The US-Canada opioid crisis is one that claims thousands of lives every year. More Canadians are dying than at the height of the 90s HIV epidemic, and every day more than 130 people in the United States die from an opioid overdose.
With approximately 48,000 attributed deaths in 2017, opioid overdose is now the leading cause of death amongst Americans under the age of 50.
Opioids can bind to brain receptors that are responsible for breathing, causing hypoventilation, which all too often leads to death in those that overdose.
This is despite there being a readily available antidote to opioid overdose.
Naloxone (sold under the brand name Narcan) is an opioid antagonist that prevents opioids from binding to brain receptors and reverses the effects of an overdose.
The problem is when a person does overdose, it’s often too late for them to administer the life-saving drug themselves, as they are likely to be unconscious and incapacitated.
New hope comes in the form of a smart system developed by researchers at Purdue University, which includes an implantable naloxone-releasing device that can automatically halt an overdose without anyone’s intervention.
“We propose a simple, low-cost, minimally-invasive automatic antidote delivery device (A2D2) that can administer a large dose of naloxone upon detection of overdose-induced respiratory failure,” stated the researchers in the Journal of Controlled Release.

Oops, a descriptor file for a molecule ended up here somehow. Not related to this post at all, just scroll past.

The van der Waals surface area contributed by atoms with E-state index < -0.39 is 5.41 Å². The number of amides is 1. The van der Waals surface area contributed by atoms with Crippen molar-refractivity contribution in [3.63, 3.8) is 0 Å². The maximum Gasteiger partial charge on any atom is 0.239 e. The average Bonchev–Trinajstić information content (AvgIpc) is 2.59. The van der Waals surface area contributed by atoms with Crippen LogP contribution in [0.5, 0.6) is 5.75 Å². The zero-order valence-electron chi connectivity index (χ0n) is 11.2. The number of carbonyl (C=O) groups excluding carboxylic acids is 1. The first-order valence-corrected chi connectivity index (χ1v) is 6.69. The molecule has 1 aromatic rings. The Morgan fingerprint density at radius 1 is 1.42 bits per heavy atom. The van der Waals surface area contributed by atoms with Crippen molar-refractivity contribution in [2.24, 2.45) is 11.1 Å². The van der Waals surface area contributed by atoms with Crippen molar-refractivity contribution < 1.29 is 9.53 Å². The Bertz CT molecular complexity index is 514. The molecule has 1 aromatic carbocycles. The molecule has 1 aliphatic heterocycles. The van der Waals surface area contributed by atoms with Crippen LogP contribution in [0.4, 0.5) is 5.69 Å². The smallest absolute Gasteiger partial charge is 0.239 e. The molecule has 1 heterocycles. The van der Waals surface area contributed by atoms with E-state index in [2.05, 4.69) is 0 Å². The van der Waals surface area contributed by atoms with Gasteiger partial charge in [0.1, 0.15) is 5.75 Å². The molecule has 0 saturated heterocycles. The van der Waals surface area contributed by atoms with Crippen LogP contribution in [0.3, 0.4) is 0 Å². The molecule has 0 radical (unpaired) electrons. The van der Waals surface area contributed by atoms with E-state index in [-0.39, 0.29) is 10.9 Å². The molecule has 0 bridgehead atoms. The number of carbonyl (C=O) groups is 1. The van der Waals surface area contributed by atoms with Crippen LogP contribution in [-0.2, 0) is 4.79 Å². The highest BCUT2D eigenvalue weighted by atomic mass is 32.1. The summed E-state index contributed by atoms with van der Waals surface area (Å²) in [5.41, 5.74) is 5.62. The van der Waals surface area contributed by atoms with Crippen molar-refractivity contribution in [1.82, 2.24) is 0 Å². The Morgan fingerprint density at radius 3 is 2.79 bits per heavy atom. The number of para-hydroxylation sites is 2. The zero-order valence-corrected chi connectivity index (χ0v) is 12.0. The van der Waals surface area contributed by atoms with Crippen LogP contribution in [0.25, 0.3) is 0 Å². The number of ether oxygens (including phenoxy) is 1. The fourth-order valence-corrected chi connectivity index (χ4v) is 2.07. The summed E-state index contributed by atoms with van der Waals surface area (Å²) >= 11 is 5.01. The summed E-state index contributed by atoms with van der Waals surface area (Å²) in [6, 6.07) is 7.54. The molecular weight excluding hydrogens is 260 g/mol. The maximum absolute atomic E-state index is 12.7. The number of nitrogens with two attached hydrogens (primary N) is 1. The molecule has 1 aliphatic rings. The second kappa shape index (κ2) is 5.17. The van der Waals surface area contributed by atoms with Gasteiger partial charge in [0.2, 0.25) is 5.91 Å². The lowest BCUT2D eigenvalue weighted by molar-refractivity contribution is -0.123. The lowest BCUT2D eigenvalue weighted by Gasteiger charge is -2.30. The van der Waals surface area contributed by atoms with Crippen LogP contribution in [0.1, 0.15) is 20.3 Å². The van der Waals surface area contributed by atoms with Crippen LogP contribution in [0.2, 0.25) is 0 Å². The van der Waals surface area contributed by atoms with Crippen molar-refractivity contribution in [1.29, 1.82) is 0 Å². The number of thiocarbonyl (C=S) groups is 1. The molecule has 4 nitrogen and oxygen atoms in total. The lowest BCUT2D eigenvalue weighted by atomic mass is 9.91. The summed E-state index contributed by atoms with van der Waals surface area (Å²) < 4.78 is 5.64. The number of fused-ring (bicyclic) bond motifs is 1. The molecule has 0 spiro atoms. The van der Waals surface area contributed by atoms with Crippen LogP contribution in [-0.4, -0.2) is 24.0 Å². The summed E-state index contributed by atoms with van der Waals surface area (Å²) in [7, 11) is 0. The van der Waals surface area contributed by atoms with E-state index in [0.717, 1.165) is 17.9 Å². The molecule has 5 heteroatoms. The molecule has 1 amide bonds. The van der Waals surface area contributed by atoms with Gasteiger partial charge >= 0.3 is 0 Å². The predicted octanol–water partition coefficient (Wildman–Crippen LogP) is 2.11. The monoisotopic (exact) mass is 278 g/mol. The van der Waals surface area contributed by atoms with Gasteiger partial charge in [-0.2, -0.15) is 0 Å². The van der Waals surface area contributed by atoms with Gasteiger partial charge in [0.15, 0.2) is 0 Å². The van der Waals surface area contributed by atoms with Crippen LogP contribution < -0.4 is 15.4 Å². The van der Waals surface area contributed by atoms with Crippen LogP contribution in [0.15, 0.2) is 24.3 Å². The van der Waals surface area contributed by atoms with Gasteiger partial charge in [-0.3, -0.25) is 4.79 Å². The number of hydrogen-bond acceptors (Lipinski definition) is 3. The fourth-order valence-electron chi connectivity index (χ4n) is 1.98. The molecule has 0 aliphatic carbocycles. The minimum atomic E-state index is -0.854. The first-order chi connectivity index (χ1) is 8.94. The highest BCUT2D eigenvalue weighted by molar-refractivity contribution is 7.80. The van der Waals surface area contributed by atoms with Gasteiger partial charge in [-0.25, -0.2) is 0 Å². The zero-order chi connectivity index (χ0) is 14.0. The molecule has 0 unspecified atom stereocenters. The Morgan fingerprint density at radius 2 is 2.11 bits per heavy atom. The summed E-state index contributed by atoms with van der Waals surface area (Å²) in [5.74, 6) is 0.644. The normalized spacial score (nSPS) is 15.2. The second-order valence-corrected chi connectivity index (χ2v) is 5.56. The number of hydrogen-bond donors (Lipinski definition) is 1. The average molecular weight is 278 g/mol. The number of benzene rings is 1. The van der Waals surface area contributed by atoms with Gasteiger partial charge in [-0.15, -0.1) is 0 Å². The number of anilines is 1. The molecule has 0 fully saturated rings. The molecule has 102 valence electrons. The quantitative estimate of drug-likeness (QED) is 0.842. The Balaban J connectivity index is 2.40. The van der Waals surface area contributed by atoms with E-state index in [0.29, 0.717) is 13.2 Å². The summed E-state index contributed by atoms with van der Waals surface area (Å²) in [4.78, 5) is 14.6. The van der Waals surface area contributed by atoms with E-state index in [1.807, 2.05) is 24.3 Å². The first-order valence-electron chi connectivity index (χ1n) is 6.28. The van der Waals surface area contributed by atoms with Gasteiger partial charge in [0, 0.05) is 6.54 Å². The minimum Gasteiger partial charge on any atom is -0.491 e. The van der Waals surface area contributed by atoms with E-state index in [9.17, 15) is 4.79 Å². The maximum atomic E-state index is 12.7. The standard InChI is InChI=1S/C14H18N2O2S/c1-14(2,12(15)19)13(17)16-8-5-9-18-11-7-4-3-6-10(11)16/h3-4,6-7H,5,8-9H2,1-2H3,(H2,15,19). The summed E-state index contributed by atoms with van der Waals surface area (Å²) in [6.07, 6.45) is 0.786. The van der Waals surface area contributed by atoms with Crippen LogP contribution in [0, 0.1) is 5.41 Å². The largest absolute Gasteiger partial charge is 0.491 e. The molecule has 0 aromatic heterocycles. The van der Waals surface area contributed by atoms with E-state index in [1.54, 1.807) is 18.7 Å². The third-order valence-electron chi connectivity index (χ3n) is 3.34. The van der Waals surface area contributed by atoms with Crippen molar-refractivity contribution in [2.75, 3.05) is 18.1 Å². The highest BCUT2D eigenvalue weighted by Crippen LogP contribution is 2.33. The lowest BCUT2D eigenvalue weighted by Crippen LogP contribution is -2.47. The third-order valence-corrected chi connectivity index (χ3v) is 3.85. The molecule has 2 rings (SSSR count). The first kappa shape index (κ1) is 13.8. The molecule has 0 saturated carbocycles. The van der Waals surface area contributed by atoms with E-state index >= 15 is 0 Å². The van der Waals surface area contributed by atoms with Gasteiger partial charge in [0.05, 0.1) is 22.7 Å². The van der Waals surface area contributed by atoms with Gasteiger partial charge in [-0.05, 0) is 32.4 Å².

“The antidote is always going to be with you,” said Hyowon “Hugh” Lee, an assistant professor of biomedical engineering at Purdue.
“The device wouldn’t require you to recognise that you’re having an overdose or to inject yourself with naloxone, keeping you stable long enough for emergency services to arrive.”
The system includes a wearable device that detects the wearer’s breathing, via electrocardiography, and calculates the person’s respiration rate. An implantable drug-releasing cartridge, placed under the skin and below the wearable, is triggered by the external device using an electromagnet. The magnetic field is made to fluctuate, heating up the implant and breaking it apart, releasing the naloxone in the process.
The system is not quite complete, as the researchers must still prove that the automatic part of the device works in in vivo studies, but it has been proven that it does detect the respiration rate and release the drug from its capsule.
An automatic release device such as this could also prove life-saving for those suffering from allergies that can cause them to go into anaphylactic shock.
Michael Acton Smith
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